InSight No. 108

John Armstrong | On the Promenade, 1947

Retreating to Cornwall in 1945, John Armstrong began making visionary paintings of leaves and feathers. His imagery brims with surreal poetry.

InSight No. 108

John Armstrong, On the Promenade, 1947



 A tense combination of the imagined and the observed animates paintings made by John Armstrong (1893–1973) between 1946 and 1948. His subjects are at once real and incredible, the details of leaves, feathers and flowers painstakingly translated into the painter’s medium, while an exaggerated sense of scale and a desert-like setting, familiar from the work of Giorgio de Chirico, transform these pictures into flights of fantasy. 



Armstrong retained in these paintings a consistent sense of space and lighting, even as he jettisoned key aspects of reality. The terrain in On the Promenade is desert-like and ominous, devoid of life but for the two central objects. The quills of these feathers puncture the sandy earth, as though they had emerged and grown up like plants with subterranean roots. The tentacular outlines of each feather ripple in a strange breeze. Not merely acted on by external forces, the feathers writhe and twist and seem to communicate with one another. No words can convey the nature of their conversation. With feathers, leaves and flowers, Armstrong adopted the earlier surrealist landscape idiom of Paul Nash and re-shaped it to make to make his own original poetic statements. An alternative title for On the Promenade is inscribed on the reverse of the painting, ‘Struggle by the Sea’, which alludes to some obscure but traumatic seaside drama.



In Modern English Painters, John Rothenstein wrote that Armstrong’s pictures of this period are ‘highly complex, although at first glance simple, and have a haunting aura.’ ‘Armstrong’, he continued, ‘has never received the recognition due for these highly original works.’ More recently, the leading specialist on Armstrong’s work Jonathan Gibbs noted how the verdant landscape of Lamorna, Cornwall, where the artist moved in 1945, infested Armstrong’s imagination and significantly affected his work at the time. Referring to earlier paintings of shells and seaweed, Gibbs wrote in 2017:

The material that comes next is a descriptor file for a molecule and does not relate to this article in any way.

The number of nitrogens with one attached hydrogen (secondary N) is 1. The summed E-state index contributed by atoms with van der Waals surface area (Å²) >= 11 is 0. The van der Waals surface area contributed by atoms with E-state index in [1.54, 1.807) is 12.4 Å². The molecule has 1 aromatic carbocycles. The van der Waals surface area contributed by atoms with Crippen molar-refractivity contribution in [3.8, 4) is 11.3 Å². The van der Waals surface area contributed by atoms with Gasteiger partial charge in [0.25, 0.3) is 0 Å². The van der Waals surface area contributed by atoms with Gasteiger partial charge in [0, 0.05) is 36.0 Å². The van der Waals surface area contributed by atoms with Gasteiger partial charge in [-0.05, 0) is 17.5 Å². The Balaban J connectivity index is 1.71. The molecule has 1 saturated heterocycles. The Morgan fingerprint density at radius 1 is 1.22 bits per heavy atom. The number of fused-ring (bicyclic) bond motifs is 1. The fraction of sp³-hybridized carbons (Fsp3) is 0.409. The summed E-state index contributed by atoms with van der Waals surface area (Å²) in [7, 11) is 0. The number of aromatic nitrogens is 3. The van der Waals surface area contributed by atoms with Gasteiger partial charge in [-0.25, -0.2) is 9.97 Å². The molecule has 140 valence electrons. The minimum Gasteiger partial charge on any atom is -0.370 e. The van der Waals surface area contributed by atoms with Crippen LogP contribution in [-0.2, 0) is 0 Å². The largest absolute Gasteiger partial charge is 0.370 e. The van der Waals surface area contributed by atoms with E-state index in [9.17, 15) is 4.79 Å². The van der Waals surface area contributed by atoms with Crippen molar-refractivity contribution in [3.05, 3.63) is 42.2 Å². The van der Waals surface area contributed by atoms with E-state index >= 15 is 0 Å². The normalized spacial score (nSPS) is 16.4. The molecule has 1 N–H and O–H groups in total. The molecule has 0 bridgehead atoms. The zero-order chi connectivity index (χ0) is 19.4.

The remarkable and gigantic vegetation of Lamorna supercharged this imagery, and from 1946 through to 1948, Armstrong produced a visionary series of works populated with anthropomorphic flowers, leaves and feathers […]. In the most intriguing of these paintings, the observer is presented with mysterious objects, somewhere on the natural spectrum from flint to bone to flower, in a timeless landscape.




Armstrong was painting with tempera almost from the beginning of his career, starting sometime in the late 1920s. An opaque egg-based medium, tempera dries quickly and allows for only limited corrections. Precision of placement is strongly apparent in On the Promenade, the surface of which is a mosaic made from clean touches of a square brush. Each application of the brush was apparently added exactly as required, further contributing to the picture’s mood of visionary intensity.




Tempera was the medium of choice in southern Europe until the late fifteenth century, when the use of oil-based paints became the norm. It enjoyed a revival in England in the late nineteenth century, initially among painters inspired by the ideals of the Arts and Crafts movement such as Joseph Southall. Edward Wadsworth adopted it in the early 1920s for his eerie scenes of deserted shipyards and still-life seashells, and was followed by Armstrong, with both artists exhibiting together from time to time, most notably as members of the modernist group Unit One. 



On the Promenade and Armstrong’s other organic paintings of the mid-1940s register a period-specific sense of unease and uncertainty. After the joy of victory had faded, the post-war years witnessed shortages at home and looming threats abroad, most notably from the advent of the atom bomb. From his rural retreat in Cornwall, Armstrong conceived other-worldly imagery that addressed in an alternative universe the peculiar mixture of optimism and despair which defined that transitional moment in history. 



 John Armstrong, On the Promenade, 1947, tempera on board, 41 x 33.5 cm | For Sale

John Armstrong, Leaf Forms, 1947, Private Collection

Paul Nash, The Nest of Wild Stones, 1937, Arts Council Collection

The back door to Oriental Cottage, Lamorna, where Armstrong lived from 1945

On the Promenade (detail)

Edward Wadsworth, Gasteropoda, 1927, Ulster Museum

August 24, 2022
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